The combined influence of science, business and religious leaders has helped to inform and advance global warming policies on Capitol Hill. Last summer, the U.S. Senate passed a resolution recognizing the actuality of global warming and urging mandatory emissions reductions. The chamber also approved an amendment to the president's energy bill that provides tax incentives for utilities and other companies that adopt technologies that reduce greenhouse gas emissions. The amendment called for more federal research on climate change.
Frustrated with waiting for a federal response, many states have taken the issue into their own hands. The furthest progress has been made in the Northeast, where the six New England states, along with Delaware, New Jersey and New York, are working together to establish a region-wide greenhouse emissions cap-and-trade system for power plants. (“Cap and trade” gives companies flexibility in meeting emission standards. They may cap their own emissions at a level designated by a regulator or beat those levels and sell permits for the difference to other companies.) If it becomes fully operational in 2009, the Northeast Regional Greenhouse Gas Initiative will reduce power plant emissions by 10 percent from 1990 levels by 2020. In addition, member states plan to implement policies to address other sources of greenhouse gas pollution in the coming years.
The initiative is “the most important concrete thing that's happened in addressing global warming in this country,” says Dale Bryk, a senior attorney at the Natural Resources Defense Council in New York. “These states are out there and have woken up to the fact that they can showcase themselves as leaders on a global problem.”
On the West Coast, the governors of California, Oregon and Washington are working to develop a similar cap-and-trade plan and encourage the introduction of fuel-efficient vehicles. California's Governor Arnold Schwarzenegger has been leading the way. Last June, he signed an executive order which would reduce his state's greenhouse gas emissions by 80 percent below 1990 levels by 2050. “I say the debate is over. We know the science, we see the threat, and the time for action is now,” Schwarzenegger said at the time. “California is going to be the leader in the fight against global warming.”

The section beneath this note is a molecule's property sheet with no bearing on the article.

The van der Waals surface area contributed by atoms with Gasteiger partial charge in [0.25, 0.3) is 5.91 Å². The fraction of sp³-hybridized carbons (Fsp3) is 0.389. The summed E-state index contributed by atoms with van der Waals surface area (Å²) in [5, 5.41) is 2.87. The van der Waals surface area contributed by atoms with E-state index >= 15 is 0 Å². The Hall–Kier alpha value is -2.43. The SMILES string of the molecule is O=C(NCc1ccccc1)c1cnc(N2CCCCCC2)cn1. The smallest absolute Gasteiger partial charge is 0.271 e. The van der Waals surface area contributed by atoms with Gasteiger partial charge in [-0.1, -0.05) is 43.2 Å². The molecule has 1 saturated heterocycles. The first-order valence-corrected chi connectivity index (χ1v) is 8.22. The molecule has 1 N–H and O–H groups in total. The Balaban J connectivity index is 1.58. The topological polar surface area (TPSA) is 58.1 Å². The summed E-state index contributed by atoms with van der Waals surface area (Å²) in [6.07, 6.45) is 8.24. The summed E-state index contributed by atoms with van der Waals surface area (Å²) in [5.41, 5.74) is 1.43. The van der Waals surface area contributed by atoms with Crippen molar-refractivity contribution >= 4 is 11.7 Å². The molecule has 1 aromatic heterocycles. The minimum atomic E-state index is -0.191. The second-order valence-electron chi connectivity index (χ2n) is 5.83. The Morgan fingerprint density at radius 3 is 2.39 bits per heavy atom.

Inspired by the other states, New Mexico and Arizona have also taken steps to develop cap-and-trade plans of their own, while Pennsylvania and Maryland attend meetings of the northeastern program as official observers. “In theory, there's no reason why these states couldn't join one or both of the regional regimes or why plants in the Northeast and West couldn't one day trade emissions allowances with one another,” says Bryk, who has been assisting many of the states in developing their plans. “Things would get cheaper and cheaper as the trading area expands.”
The state-based initiatives are expected to increase pressure on Washington to take action. “If you have a working model in place somewhere like the Northeast, it may show that enacting climate policies is not the end of the world,” says Lea Aeschliman, former public utility commissioner and frequent Trusts adviser. “These mandatory state- and regional-level policies can serve as an example for federal action and create a climate where federal action is inevitable.”
“It's really up to the states to get the ball rolling,” agrees Frank Gorke, an energy advocate at the Massachusetts Public Interest Research Group who has been supporting the Northeast's cap-and-trade effort. “What we are doing here will put the rest of the country in a much better position to tackle these problems.”
The speed and effectiveness of future global warming efforts may be tied to the extent to which the general public expresses an interest in the issue. “People will need to feel as strongly about doing something about global warming as they did in the past about acid rain, air pollution and toxic-waste dumps,” says Angela Ledford, director of Clear the Air, a national public education campaign that receives support from the Trusts. “That's the level of commitment that there will have to be to get the nation to take significant action.”
Despite progress on the issue, skeptics remain. An avowed but fully-footnoted fiction even entered the discussion. Physician and author Michael Crichton's 2004 novel, State of Fear, is set against a backdrop of presumably flawed global-warming science and exaggeration, and climate-change critics cited the book in making their case. Crichton himself testified last September before the U.S. Senate Committee on Environment and Public Works, where he questioned the rigor of climate science and called for independent government verification of the research.
“The critics give some cover to elected officials who do not want to do something about this issue, whether it is because of campaign contributions or political support from others in industry,” says Claussen. “I think we're starting to get through to some of those people who hear the skeptics' arguments and don't know what to think. That's a group we have to reach.”
“The science is clear, and the number of industry-supported scientists that are willing to stand up and refute it is diminishing,” adds Gorke at MassPIRG. “Their arguments that the problem doesn't exist are largely discredited. Now the debate is more about what to do to start solving it.”
For information on the Trusts' work in global climate change, go to www.pewtrusts.org.
Journalist Colin Woodard is the award-winning journalist and author of Ocean's End and The Lobster Coast. He lives in Portland, Maine, and has a Web site, www.colinwoodard.com.